Meeple Heist by Thiago Bonaventura and Emivaldo Sousa seems to be an unusual game. The players lead a specialised gang that wants to rob a Casino. To that end, there are 16 meeples in four colours walking around in the Casino (meaning on the game map). Then you try to get them to the best positions. For each specialist there is a position to get the most money. Sadly there are two problems with this. First off, every player has a stack of cards that decides which meeple colour represents which person – the meeples that represent my safecracker could be the muscle for someone else. Now this would be a wonderful occasion to bluff, but therein lies the second problem: For each person in my team I have to play an escape plan card, in order not to leave empty handed in the end. While the others still may not know who makes up my team, during gameplay it becomes clearer and clearer who is a part of it. The more information is available on the board, the more accurately the others can interfere with my plans. This is one I'd really like to play some day. Last year there was a crowdfunding project for Meeple Heist, now the release by Papaya Editora is imminent. The illustrations have been made by Matheus Astolfo.
In Animal Warriors humans are locked in battle with animals. I'm not sure if I understood everything correctly (understanding videos in Spanish is still hard for me), but I'll try to describe it like this:
The cards represent figures that are part of different clans. They have attack and defense values, but can also support each other. The goal is to break through the enemy lines and rob your opponent of all of his hitpoints. There's a kind of game board, on which cards, but also bonus chips, are laid out, which can upgrade your own cards. The whole thing is shipped as a core box and there are several extra card decks that can be bought separately. Animal Warriors is made by Jhon Edicson Cárdenas Hernández.
Already released in spring, but having gone slightly under my radar, is Kontiki’s Adventure by Roberto Ballón and Cristina Frisancho (who also did the graphic design). The game is about the adventures of Tikis, little ghosts from old Peru, in a labyrinth of hidden cards. The players have to find altars and their fitting sacrifices, and whoever reaches the exit in the colour of the altar that has been activated last wins the game.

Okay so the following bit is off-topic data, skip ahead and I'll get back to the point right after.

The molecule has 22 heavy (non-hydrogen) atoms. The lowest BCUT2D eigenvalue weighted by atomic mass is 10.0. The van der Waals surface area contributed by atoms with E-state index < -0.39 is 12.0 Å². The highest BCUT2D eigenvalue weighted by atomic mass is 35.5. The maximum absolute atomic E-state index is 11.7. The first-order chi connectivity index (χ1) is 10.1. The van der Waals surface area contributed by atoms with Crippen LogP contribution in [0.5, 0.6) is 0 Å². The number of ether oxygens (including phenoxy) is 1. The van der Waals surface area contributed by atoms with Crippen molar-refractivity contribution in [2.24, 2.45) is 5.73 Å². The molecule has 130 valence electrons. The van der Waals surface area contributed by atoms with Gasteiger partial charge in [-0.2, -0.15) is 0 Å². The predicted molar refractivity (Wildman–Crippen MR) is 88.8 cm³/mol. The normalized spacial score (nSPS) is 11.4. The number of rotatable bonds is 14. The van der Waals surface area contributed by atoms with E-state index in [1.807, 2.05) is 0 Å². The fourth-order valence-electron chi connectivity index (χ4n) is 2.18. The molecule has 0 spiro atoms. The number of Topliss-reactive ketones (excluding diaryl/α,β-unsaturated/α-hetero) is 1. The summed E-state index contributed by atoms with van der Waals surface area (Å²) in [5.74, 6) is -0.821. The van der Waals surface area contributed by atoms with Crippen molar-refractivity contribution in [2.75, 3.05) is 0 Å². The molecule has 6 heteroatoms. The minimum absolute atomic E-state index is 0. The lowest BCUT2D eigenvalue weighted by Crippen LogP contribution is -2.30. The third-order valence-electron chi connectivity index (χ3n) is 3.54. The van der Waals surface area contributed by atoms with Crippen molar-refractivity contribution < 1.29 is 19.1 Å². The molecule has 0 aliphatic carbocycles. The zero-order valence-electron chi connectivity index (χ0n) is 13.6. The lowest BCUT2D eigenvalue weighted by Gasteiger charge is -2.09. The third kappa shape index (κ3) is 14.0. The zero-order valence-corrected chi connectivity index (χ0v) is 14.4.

Of course there are spells and traps as per usual in a proper labyrinth, and the ghosts are trying to use this to their advantage (or to the disadvantage of the others). Kontiki's Adventure is intended to get the Peruvian audience closer to pre-Columbian history, but also to the modern world of board games. The publisher is called KON Juegos.
Chess is called Ajedrez in Spanish. And three means tres. When a game is released that is called Ajetrez, you can already imagine that it is a variant of chess for three players, and that is exactly right. But Ajetrez is apparently not really the official name of this venezuelan game, because it is actually called Los Tres Reinos (The three Kingdoms).
It amounts to the same thing though. The leaders of three kingdoms meet on a round game board. The goal is, of course, to become the ruler of all three. Partially the rules of chess are utilized, but there are 57 instead of the expected 48 figures and negotiations also play a part here. Additionally, there is quite a bit of background story to explore. Los Tres Reinos was developed by José V. Morillo I. and is published by the author.